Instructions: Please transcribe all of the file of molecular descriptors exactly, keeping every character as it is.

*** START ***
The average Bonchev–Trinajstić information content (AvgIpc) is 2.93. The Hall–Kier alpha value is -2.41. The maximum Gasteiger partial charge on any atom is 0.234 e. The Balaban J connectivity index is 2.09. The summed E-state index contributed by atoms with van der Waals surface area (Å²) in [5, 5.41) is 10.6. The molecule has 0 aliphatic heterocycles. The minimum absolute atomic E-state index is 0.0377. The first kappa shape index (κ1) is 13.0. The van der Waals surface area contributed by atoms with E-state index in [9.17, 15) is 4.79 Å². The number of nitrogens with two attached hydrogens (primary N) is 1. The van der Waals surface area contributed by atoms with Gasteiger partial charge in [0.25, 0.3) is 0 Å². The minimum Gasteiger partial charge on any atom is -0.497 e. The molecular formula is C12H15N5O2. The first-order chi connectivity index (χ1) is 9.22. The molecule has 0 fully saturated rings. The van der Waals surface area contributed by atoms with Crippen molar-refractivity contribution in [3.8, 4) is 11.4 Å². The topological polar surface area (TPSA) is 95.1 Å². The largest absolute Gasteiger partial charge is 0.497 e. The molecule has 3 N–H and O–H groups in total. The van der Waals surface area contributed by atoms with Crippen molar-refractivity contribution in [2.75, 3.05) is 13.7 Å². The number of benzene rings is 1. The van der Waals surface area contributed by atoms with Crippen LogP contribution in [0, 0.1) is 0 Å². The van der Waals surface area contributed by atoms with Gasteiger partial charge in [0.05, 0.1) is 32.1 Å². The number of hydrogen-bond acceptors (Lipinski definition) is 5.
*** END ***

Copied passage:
The average Bonchev–Trinajstić information content (AvgIpc) is 2.93. The Hall–Kier alpha value is -2.41. The maximum Gasteiger partial charge on any atom is 0.234 e. The Balaban J connectivity index is 2.09. The summed E-state index contributed by atoms with van der Waals surface area (Å²) in [5, 5.41) is 10.6. The molecule has 0 aliphatic heterocycles. The minimum absolute atomic E-state index is 0.0377. The first kappa shape index (κ1) is 13.0. The van der Waals surface area contributed by atoms with E-state index in [9.17, 15) is 4.79 Å². The number of nitrogens with two attached hydrogens (primary N) is 1. The van der Waals surface area contributed by atoms with Gasteiger partial charge in [0.25, 0.3) is 0 Å². The minimum Gasteiger partial charge on any atom is -0.497 e. The molecular formula is C12H15N5O2. The first-order chi connectivity index (χ1) is 9.22. The molecule has 0 fully saturated rings. The van der Waals surface area contributed by atoms with Crippen molar-refractivity contribution in [3.8, 4) is 11.4 Å². The topological polar surface area (TPSA) is 95.1 Å². The largest absolute Gasteiger partial charge is 0.497 e. The molecule has 3 N–H and O–H groups in total. The van der Waals surface area contributed by atoms with Crippen molar-refractivity contribution in [2.75, 3.05) is 13.7 Å². The number of benzene rings is 1. The van der Waals surface area contributed by atoms with Crippen LogP contribution in [0, 0.1) is 0 Å². The van der Waals surface area contributed by atoms with Gasteiger partial charge in [0.05, 0.1) is 32.1 Å². The number of hydrogen-bond acceptors (Lipinski definition) is 5.